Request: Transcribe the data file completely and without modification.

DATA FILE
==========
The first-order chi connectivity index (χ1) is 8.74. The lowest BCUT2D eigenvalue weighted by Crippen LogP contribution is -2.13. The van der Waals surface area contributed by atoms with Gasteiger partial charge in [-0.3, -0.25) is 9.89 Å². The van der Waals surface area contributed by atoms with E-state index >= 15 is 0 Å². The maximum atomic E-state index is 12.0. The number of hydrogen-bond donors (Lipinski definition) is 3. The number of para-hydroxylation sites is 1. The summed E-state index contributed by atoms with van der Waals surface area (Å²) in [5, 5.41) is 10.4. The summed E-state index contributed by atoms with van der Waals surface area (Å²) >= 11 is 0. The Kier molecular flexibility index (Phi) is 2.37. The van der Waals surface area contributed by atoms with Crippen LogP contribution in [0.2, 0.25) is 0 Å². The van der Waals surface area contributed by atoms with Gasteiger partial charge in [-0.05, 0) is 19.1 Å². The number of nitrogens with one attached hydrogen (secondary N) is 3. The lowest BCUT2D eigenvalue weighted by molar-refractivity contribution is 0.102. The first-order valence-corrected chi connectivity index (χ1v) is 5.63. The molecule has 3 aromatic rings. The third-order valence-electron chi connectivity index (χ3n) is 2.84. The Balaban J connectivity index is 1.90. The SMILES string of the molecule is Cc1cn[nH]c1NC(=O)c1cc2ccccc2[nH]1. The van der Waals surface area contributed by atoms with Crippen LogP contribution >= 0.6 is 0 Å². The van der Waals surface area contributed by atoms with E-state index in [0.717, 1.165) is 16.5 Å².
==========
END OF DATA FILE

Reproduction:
The first-order chi connectivity index (χ1) is 8.74. The lowest BCUT2D eigenvalue weighted by Crippen LogP contribution is -2.13. The van der Waals surface area contributed by atoms with Gasteiger partial charge in [-0.3, -0.25) is 9.89 Å². The van der Waals surface area contributed by atoms with E-state index >= 15 is 0 Å². The maximum atomic E-state index is 12.0. The number of hydrogen-bond donors (Lipinski definition) is 3. The number of para-hydroxylation sites is 1. The summed E-state index contributed by atoms with van der Waals surface area (Å²) in [5, 5.41) is 10.4. The summed E-state index contributed by atoms with van der Waals surface area (Å²) >= 11 is 0. The Kier molecular flexibility index (Phi) is 2.37. The van der Waals surface area contributed by atoms with Crippen LogP contribution in [0.2, 0.25) is 0 Å². The van der Waals surface area contributed by atoms with Gasteiger partial charge in [-0.05, 0) is 19.1 Å². The number of nitrogens with one attached hydrogen (secondary N) is 3. The lowest BCUT2D eigenvalue weighted by molar-refractivity contribution is 0.102. The first-order valence-corrected chi connectivity index (χ1v) is 5.63. The molecule has 3 aromatic rings. The third-order valence-electron chi connectivity index (χ3n) is 2.84. The Balaban J connectivity index is 1.90. The SMILES string of the molecule is Cc1cn[nH]c1NC(=O)c1cc2ccccc2[nH]1. The van der Waals surface area contributed by atoms with Crippen LogP contribution >= 0.6 is 0 Å². The van der Waals surface area contributed by atoms with E-state index in [0.717, 1.165) is 16.5 Å².